The Wizards lost point guard Tomas Satoransky to the Chicago Bulls on a three-year, $30 million contract on Monday, opening an opportunity for Thomas to be a backup point guard for the franchise. The 30-year-old met with Wizards interim general manager Tommy Sheppard on Monday.
Thomas is optimistic that the surgically repaired hip that impaired his past two summers will allow him a full offseason of training so he can make a more impactful return to the league this season.
The Denver Nuggets signed Thomas to a one-year deal last summer and were patient with him, allowing him to fully rehab before returning to the court prior to the All-Star break in February. Denver had one of the NBA's best records and a deep roster of guards, and ultimately it was difficult for Thomas to crack the rotation. He played 12 regular-season games for the Nuggets, averaging eight points. There had been hope he'd have a bigger role, but it never materialized.
"Nobody knew what to expect with me coming off hip surgery last year and two summers of rehab," Thomas told ESPN recently. "Now I can go back to being a gym rat this summer, work on my game again and build my body back up -- my muscle mass, my leg strength -- all like I had going into the 2017 season."
For Denver, the No. 2 seed in the West this postseason and a trip to Game 7 of the Western Conference semifinals was constructed around a young, dynamic group of guards, including Jamal Murray, Gary Harris, Monte Morris and Malik Beasley.
"Isaiah was fantastic this season," Denver's president of basketball operations, Tim Connelly, told ESPN. "His voice in the locker room was invaluable. I'm sure it was frustrating for him not playing as much as he hoped, but he never allowed that frustration to negatively impact his approach. We wouldn't have had the success we had this year without him."
In parts of his eight NBA seasons with Sacramento, Phoenix, Boston, Cleveland, the Los Angeles Lakers and Denver, Thomas has averaged nearly 15 points per game. He averaged 28.9 points per game for the Boston Celtics in 2016-17, a second-team All-NBA season that appeared to put Thomas on his way to a long-term contract. Instead, a right hip injury that prematurely ended his playoff run in 2017 (and cost him eight months of rehab) and a trade to the Cleveland Cavaliers later in 2017 upended his hopes for a long-term deal.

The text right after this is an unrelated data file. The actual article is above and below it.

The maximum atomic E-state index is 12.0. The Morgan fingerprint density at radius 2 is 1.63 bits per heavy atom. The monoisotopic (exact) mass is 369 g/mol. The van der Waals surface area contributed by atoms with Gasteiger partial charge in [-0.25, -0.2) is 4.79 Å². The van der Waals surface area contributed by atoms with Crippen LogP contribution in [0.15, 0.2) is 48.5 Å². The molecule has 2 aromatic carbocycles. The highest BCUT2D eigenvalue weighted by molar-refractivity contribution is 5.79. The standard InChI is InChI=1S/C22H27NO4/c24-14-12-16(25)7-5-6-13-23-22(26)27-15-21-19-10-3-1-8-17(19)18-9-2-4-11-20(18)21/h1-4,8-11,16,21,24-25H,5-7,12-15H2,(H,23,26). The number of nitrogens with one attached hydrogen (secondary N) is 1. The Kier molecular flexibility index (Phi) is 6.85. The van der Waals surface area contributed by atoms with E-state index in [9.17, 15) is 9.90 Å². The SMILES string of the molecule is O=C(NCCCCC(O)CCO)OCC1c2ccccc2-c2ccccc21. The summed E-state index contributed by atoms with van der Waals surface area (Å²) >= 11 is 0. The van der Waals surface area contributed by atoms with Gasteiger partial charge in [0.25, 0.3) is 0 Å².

Thomas joined the Lakers as part of a trade-deadline deal with Cleveland, with which he played only 15 games in 2017-18. He signed a one-year, $2 million contract with Denver the following season.
"Denver allowed me to take really as much time as I needed to get back to 100 percent health," Thomas told ESPN. "Obviously, I wanted to play, and I thought I could've contributed in the regular season and playoffs, but I understood [coach Mike Malone's] decision, and I think I contributed in other ways as a leader, as someone who was there to answer the questions of the younger guys. I stayed ready and prepared to play.
"When I look at it from the outside, I understood it. I missed 50 games, the team was having a helluva season, and it wasn't easy to just squeeze me in there when so many guys were playing so well. They didn't want to mess up what they had going. I understood it."
Thomas plans to split his time between the Seattle area and Los Angeles this summer and fully expects a full summer of work to result in his being prepared to make an impact next season.
"I'm going to get back to a level that I was playing at," Thomas told ESPN. "I'm excited to show what I can do again."